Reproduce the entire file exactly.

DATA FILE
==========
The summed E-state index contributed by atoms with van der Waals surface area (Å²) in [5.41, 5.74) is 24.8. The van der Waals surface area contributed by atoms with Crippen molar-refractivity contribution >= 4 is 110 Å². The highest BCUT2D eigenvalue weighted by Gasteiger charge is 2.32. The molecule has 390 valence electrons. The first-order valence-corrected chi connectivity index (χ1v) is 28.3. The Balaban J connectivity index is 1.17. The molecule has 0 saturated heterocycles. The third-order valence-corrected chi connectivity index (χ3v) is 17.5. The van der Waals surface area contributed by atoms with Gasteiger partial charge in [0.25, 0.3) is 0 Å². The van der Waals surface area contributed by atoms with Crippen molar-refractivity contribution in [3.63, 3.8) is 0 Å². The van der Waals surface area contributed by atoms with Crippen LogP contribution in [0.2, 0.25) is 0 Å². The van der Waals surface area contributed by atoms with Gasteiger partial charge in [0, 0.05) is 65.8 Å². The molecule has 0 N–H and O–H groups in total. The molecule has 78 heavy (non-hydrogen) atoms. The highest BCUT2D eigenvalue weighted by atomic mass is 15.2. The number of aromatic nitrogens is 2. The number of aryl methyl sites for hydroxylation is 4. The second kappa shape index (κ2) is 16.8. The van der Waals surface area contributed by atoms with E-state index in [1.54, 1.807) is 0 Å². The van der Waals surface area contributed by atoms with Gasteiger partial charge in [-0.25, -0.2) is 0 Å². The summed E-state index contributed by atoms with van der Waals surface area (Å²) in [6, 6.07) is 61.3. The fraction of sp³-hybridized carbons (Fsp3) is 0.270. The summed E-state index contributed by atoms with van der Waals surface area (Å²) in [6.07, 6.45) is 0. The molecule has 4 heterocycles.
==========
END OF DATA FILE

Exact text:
The summed E-state index contributed by atoms with van der Waals surface area (Å²) in [5.41, 5.74) is 24.8. The van der Waals surface area contributed by atoms with Crippen molar-refractivity contribution >= 4 is 110 Å². The highest BCUT2D eigenvalue weighted by Gasteiger charge is 2.32. The molecule has 390 valence electrons. The first-order valence-corrected chi connectivity index (χ1v) is 28.3. The Balaban J connectivity index is 1.17. The molecule has 0 saturated heterocycles. The third-order valence-corrected chi connectivity index (χ3v) is 17.5. The van der Waals surface area contributed by atoms with Gasteiger partial charge in [0.25, 0.3) is 0 Å². The van der Waals surface area contributed by atoms with Crippen molar-refractivity contribution in [3.63, 3.8) is 0 Å². The van der Waals surface area contributed by atoms with Crippen LogP contribution in [0.2, 0.25) is 0 Å². The van der Waals surface area contributed by atoms with Gasteiger partial charge in [0, 0.05) is 65.8 Å². The molecule has 0 N–H and O–H groups in total. The molecule has 78 heavy (non-hydrogen) atoms. The highest BCUT2D eigenvalue weighted by atomic mass is 15.2. The number of aromatic nitrogens is 2. The number of aryl methyl sites for hydroxylation is 4. The second kappa shape index (κ2) is 16.8. The van der Waals surface area contributed by atoms with E-state index in [1.54, 1.807) is 0 Å². The van der Waals surface area contributed by atoms with Gasteiger partial charge in [-0.25, -0.2) is 0 Å². The summed E-state index contributed by atoms with van der Waals surface area (Å²) in [6, 6.07) is 61.3. The fraction of sp³-hybridized carbons (Fsp3) is 0.270. The summed E-state index contributed by atoms with van der Waals surface area (Å²) in [6.07, 6.45) is 0. The molecule has 4 heterocycles.